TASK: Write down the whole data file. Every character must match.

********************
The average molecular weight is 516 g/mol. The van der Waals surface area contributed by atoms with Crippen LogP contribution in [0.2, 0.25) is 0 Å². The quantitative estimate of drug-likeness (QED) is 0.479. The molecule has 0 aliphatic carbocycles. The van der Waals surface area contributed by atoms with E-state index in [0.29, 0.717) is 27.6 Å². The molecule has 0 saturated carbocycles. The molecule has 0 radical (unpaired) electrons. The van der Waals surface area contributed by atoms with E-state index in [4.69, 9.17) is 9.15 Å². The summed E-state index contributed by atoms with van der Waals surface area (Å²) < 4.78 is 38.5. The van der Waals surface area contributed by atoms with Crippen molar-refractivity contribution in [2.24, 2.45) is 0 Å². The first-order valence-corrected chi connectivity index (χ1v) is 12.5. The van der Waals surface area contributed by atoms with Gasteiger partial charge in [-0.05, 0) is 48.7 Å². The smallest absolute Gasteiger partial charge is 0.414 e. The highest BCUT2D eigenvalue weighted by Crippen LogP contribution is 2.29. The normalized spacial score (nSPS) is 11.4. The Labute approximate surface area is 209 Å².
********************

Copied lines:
The average molecular weight is 516 g/mol. The van der Waals surface area contributed by atoms with Crippen LogP contribution in [0.2, 0.25) is 0 Å². The quantitative estimate of drug-likeness (QED) is 0.479. The molecule has 0 aliphatic carbocycles. The van der Waals surface area contributed by atoms with E-state index in [0.29, 0.717) is 27.6 Å². The molecule has 0 saturated carbocycles. The molecule has 0 radical (unpaired) electrons. The van der Waals surface area contributed by atoms with E-state index in [4.69, 9.17) is 9.15 Å². The summed E-state index contributed by atoms with van der Waals surface area (Å²) < 4.78 is 38.5. The van der Waals surface area contributed by atoms with Crippen molar-refractivity contribution in [2.24, 2.45) is 0 Å². The first-order valence-corrected chi connectivity index (χ1v) is 12.5. The van der Waals surface area contributed by atoms with Gasteiger partial charge in [-0.05, 0) is 48.7 Å². The smallest absolute Gasteiger partial charge is 0.414 e. The highest BCUT2D eigenvalue weighted by Crippen LogP contribution is 2.29. The normalized spacial score (nSPS) is 11.4. The Labute approximate surface area is 209 Å².